Aalia, just beyond Haridwar (Uttarakhand), make for a wildly comfortable pilgrimage to the Rajaji National Park and surely stands out among other hotels in Haridwar
Checking into my wood-floored room felt...unexpectedly like a homecoming. After all, I had walked along a pathway curving around a *champa (Plumeria) tree in a pebbled courtyard; past a glass-panelled and nicely stocked library; and up the stairs to a bedroom with a family-sized wood-panelled dressing room leading into a bathroom you could wash a dog and two kids in together, plus a double-width jacuzzi overlooking the Ganga on the balcony across the stairwell. With a spacious kitchenette and living/dining room and one more bedroom with French windows downstairs, and another bedroom up top, all with little terraces with tea tables, each of the Aalia villas was surprisingly like a cluster of posh holiday homes.
Posh given the ATVs on the pebble-strewn beach, the helipad on the lawn next to the archery range and across from the infinity pool, and also the cigar lounge and the boardroom and the children’s club and climbing wall and trampoline and the machaan of a restaurant away towards the reception. And surprising given the glass-walled, granite-clad, pebble-and-bamboo-framed reception itself that greeted me first, a very subdued, soothing and boutique-y welcome after the bouncy, rainy ride through the temple town which would have suggested anonymity more than family feeling.
I soon find they are not at odds, though. Except for the evening aarti and the kids’ play areas, and despite the villas cheek by jowl, I hardly ever run into other guests though they are running close to full capacity this long festive weekend. It seems, apart from breakfast, most people prefer to drink in their whirlpool, take tea on their terrace and order dinner in their rooms and relax with the family. Or else head out for a jeep safari, appetites whetted by the lovely last stretch of their rides through field and forest to see the elephants. The closest I get to socialising is in the pool. Otherwise, when not relaxing at ‘home’, guests are off at the spa and getting a flower-shaded massage in the courtyard below the neighbouring villa; or out meandering past the agricultural villages of my neighbourhood on mountain bikes or shank’s mare—it is a great place for birdwatching; or go whitewater rafting near Rishikesh upstream from here.
No silly bonfires and barbeques distract me from the star-swathed skies at night. The lure of the TV screens cannot hold a candle to the heavens, uninterrupted by even outdoor lighting. So cosy, so thoughtful. Between sunrise to sunset, ranging from picturesque to photogenic, no matter how your taste in photography runs—although the loss of a pretty oxbow lake after the Ganga mulishly switched its course has left the general manager a little sad.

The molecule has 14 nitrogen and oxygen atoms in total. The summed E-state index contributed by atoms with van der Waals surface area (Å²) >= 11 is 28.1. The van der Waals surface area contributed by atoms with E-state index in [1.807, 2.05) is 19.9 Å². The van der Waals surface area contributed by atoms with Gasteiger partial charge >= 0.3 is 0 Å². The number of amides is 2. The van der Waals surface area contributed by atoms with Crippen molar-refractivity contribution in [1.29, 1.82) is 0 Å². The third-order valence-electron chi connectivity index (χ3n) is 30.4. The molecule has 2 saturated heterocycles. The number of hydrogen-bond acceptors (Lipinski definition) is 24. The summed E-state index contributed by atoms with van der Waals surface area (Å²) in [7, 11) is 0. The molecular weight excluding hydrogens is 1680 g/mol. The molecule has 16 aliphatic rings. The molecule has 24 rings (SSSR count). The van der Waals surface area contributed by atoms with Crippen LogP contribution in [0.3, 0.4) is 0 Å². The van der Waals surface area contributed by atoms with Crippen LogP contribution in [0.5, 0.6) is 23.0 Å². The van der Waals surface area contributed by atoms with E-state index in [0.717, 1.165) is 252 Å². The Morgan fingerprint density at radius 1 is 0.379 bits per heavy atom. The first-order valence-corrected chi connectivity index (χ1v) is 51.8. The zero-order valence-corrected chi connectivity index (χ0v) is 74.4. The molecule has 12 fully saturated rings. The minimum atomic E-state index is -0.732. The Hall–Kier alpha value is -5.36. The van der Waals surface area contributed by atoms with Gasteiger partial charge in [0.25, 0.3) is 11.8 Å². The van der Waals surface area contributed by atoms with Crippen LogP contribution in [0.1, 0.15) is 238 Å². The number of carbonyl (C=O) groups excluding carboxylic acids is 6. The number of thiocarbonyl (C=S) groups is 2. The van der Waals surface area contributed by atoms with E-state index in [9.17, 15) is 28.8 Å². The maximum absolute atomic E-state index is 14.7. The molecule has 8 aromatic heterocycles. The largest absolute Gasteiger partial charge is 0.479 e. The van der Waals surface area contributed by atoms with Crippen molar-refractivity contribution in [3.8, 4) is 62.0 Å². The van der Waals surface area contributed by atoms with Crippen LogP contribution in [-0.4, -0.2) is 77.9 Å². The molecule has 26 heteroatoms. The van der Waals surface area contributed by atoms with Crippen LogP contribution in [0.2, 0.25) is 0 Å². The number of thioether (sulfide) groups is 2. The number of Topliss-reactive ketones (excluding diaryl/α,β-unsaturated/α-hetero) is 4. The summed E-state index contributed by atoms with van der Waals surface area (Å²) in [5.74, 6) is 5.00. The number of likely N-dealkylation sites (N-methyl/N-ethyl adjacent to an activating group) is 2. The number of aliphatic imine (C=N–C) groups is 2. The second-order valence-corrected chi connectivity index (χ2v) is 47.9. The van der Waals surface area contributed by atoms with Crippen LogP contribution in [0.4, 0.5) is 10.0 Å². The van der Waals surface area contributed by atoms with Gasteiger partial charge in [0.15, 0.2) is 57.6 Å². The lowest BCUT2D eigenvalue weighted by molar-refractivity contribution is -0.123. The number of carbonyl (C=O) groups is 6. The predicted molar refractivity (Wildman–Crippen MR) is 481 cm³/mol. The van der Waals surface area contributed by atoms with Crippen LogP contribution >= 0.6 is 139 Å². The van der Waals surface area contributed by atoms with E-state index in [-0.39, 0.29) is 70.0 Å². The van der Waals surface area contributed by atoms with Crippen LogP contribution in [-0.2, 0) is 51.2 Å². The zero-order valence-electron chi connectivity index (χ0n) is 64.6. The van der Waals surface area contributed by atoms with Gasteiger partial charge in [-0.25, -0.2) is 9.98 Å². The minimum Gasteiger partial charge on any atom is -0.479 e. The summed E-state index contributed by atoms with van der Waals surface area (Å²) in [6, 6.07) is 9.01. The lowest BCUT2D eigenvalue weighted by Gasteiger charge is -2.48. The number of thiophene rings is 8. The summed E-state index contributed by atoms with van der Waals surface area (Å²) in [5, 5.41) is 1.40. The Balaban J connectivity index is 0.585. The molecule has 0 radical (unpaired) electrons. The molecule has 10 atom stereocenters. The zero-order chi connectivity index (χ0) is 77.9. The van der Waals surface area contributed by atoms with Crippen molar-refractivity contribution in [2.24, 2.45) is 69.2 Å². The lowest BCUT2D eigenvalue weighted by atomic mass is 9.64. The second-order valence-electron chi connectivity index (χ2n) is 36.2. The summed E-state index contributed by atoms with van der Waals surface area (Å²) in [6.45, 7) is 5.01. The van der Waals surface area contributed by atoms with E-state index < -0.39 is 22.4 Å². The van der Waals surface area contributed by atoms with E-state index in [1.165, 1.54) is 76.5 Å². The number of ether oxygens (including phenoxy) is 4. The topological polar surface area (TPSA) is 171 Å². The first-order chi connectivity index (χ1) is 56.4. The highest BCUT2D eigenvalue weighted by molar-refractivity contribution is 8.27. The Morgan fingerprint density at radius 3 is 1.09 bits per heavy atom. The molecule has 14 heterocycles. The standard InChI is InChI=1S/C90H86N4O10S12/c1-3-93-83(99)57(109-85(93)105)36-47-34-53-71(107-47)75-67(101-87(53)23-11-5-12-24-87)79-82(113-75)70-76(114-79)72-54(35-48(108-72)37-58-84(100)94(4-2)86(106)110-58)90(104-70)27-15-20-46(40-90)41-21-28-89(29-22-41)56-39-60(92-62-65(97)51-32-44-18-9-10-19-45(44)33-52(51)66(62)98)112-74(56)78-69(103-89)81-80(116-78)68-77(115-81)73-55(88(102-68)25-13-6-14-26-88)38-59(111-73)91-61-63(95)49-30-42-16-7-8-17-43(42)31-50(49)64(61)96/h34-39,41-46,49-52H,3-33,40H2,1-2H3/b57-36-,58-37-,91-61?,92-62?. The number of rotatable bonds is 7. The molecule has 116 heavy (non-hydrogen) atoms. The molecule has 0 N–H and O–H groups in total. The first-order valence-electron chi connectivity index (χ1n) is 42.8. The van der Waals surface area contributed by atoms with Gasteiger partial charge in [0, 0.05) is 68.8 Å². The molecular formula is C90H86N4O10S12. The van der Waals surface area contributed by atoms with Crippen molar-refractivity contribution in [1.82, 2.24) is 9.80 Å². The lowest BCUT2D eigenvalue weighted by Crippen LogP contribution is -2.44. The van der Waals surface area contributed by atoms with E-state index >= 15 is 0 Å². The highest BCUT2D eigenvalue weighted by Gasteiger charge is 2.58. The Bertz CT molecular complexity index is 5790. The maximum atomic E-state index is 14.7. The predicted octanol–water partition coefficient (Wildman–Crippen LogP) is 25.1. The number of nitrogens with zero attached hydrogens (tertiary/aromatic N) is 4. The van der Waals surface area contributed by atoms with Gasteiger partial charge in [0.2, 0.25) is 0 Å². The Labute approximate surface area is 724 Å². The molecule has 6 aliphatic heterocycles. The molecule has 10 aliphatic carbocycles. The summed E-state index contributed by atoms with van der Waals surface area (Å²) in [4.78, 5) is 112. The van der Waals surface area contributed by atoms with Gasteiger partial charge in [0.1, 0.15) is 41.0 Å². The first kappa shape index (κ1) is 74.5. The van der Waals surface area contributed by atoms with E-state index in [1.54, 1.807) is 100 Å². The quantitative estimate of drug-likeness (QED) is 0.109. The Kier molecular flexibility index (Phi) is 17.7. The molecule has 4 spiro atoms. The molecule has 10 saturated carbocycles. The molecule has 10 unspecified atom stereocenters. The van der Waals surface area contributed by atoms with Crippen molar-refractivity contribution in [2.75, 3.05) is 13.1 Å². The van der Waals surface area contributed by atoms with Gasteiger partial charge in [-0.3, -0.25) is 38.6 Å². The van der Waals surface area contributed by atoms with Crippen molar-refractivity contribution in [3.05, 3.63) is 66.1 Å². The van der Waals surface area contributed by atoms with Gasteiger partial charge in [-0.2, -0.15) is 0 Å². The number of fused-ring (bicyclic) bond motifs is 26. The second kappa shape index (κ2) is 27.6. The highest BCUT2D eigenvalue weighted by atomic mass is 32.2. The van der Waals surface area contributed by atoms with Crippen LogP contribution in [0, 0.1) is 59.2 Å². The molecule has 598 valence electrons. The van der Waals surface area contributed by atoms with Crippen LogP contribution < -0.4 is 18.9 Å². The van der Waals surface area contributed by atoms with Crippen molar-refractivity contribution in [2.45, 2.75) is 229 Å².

If the furniture and fixtures look a bit ‘lived in’, that is almost endearing given how close this getaway is to the congestion of Haridwar’s largely unimposing accommodations. And yet, for all its easy access from Rishikesh and Dehradun and Delhi, it is a delightfully quiet and private retreat. Even the birds feel the safety of its walls, swifts and woodpeckers and tailor bird and sunbird and bulbul and yes the fishing kites. Indeed, we are more surprised at the lack of langurs given the prominent glasshouse of the dining space, with smokers’ tables looking out to the river where the farmers navigate boulders and pebbles with their teams of water buffaloes.
And if the menu is restricted to Continental and Indian crowd-pleasers, who can blame them given the frequent cargo embargoes that cripple the freight highway through Haridwar? After all, this is the closest you can get to a full English with sausage and eggs or a bottle of sparkling wine near the vegetarian, teetotaller city limits. Staff are quick, attentive, unobtrusive, both housekeeping and room/ restaurant service. And the portions are ample, preparations well executed. Enough that I contemplate packing a box of their ginormous club sandwich platters for the journey home, rather than fuel up at the usual pit stops.
We hear trekkers and mountaineers come here to be pampered after a tryst with the harsher side of the Himalaya. What is classy comfort for the citified is positively indulgent luxury after camping, surely. Certainly the foothills of the Chila range make for a more authentic footnote to an Indian idyll that looks beyond the rigid and relentless royal triptych of the Golden Triangle. If the little punctuation of pleasure and leisure brings farther travellers wandering closer to some of the most majestic heights of the nation, surely no one can have cause for complaint! Indeed, I am surprised this property, just a few seasons old, is not more talked about, but one can hardly blame lucky stumblers-upon from wanting to keep it quiet.
Where: Near Rajaji National Park, Chila Range, Shyampur Noamabad, Haridwar; about 10km uphill from Haridwar town.
Accommodation: 12 Chila suites, 12 Garden suites and 12 River suites (one each per category in each villa), including 4 Aalia villas with one suite of each category and a kitchen and dining-drawing room apiece.
Tariff: Rack rates: Rs 12,500 (Chila suite), Rs 15,000 (Garden suite), Rs 16,500 (River suite), Rs 45,000 (full villa, i.e. three suites), Rs 55,000 (Aalia villa). Check the website for best available rates.
Contact: +91-9899975469, www.aalia.net